I finally made it to the library. It’s only next door. I kicked myself for not visiting sooner. What kind of daughter of a librarian am I?
On Fridays, the Rensselaerville library is open from 4pm-9pm, so I headed over there after a day of revising and accidental napping (the third floor gets warm, provoking sleep). The air conditioning and the sweet smell of books hit me immediately, waking me up, and I beelined to the fiction shelves. I like to see different editions of Jane Austen’s books, and Rensselaerville didn’t disappoint. Their 1945 edition of Pride & Prejudice held beautiful illustrations of scenes and characters, and I wanted to photograph them all, but I know the librarian wouldn’t have been too pleased. Or maybe I’m just self-conscious. Here’s one blurry snapshot I took of the first dance where Darcy and Elizabeth meet.
A library tells you a lot about its community. In Saint Paul, the Rondo Community Library is bustling with students of all ages, whether they’re researching, getting homework assistance, or just hanging out with their brothers and sisters. A lot of adult learners are there, too, and the computers are mobbed. It has happy energy. Rensselaerville’s library, built in 1820, is quieter, at least when I visited, and it’s just as much a community hub. Local honey is for sale at the front desk. Patron names grace shelves–here are people who will always be invested in the library. They screen movies, and Molly tells me many people visit every morning just to read the paper. For lack of a better word, it’s charming.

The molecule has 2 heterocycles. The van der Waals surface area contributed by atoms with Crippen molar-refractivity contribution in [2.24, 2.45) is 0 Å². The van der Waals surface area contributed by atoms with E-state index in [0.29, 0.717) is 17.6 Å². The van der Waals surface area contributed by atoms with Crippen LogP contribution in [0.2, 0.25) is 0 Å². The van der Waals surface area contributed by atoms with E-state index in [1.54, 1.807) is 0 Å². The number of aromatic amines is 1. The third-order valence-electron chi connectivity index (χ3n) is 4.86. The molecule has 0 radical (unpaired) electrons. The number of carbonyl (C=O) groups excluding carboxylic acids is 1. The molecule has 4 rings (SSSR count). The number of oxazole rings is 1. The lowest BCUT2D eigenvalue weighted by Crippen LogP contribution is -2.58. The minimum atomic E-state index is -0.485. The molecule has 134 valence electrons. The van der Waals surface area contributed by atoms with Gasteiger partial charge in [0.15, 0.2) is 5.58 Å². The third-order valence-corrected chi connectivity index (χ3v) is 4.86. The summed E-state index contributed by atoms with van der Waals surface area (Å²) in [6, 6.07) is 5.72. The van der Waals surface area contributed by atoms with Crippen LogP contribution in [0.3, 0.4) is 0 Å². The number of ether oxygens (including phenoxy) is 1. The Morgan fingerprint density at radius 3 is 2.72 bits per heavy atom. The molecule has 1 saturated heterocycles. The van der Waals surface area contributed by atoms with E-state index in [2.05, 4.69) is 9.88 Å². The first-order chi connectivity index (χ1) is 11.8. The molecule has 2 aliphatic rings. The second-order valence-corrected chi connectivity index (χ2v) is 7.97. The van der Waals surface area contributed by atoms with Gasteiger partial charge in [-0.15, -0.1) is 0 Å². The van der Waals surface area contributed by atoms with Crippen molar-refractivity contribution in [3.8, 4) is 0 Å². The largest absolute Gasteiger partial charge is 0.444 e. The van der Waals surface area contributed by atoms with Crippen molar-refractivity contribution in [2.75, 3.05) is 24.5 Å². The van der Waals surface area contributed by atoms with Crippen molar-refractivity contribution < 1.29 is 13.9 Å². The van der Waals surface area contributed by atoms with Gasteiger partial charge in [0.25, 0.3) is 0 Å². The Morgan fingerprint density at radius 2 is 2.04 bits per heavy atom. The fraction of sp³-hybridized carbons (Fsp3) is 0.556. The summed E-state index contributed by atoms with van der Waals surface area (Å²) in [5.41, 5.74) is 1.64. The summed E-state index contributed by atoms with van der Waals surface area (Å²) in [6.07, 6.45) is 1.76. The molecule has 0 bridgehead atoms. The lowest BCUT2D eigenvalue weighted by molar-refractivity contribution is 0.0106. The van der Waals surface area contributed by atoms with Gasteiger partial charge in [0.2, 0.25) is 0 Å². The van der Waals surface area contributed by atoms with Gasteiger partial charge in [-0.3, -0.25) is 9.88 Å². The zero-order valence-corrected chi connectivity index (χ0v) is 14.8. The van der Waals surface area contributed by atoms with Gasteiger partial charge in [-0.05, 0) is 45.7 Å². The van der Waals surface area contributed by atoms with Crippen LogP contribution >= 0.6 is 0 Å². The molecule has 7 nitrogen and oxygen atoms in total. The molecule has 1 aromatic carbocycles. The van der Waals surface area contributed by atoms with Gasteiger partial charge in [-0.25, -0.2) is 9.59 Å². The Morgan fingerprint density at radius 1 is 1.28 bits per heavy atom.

The basement level is a workroom area, filled with books Molly donated along with old biographies, their spines faded, gold letters still brilliant. The lights were off, but sunshine brightened everything enough. I flipped through a cookbook Sarah had recommended, Ottolenghi’s Plenty. As I sat there, salivating over sweet potatoes and garlic tarts, I remembered our two weeks are almost up. Yes, I’m more than ready to be with my husband again. Yes, I miss the routine of home. There is something undeniably special (and privileged), though, about sharing time with people who are in the same boat as you, who are as deeply interested as you are in how food shapes and impacts our lives.
I closed the cookbook, vowing to treat myself to it when I return home. I’m not too great at that, treating myself. But, of course, what else has this program been but one giant treat? To have the instructors we did, to meet each other, to simply have time? Time is the greatest gift of all, and I am grateful for every moment we’ve had together, for every second we spent writing, for every minute we shared around the table. I’ve treated myself mightily.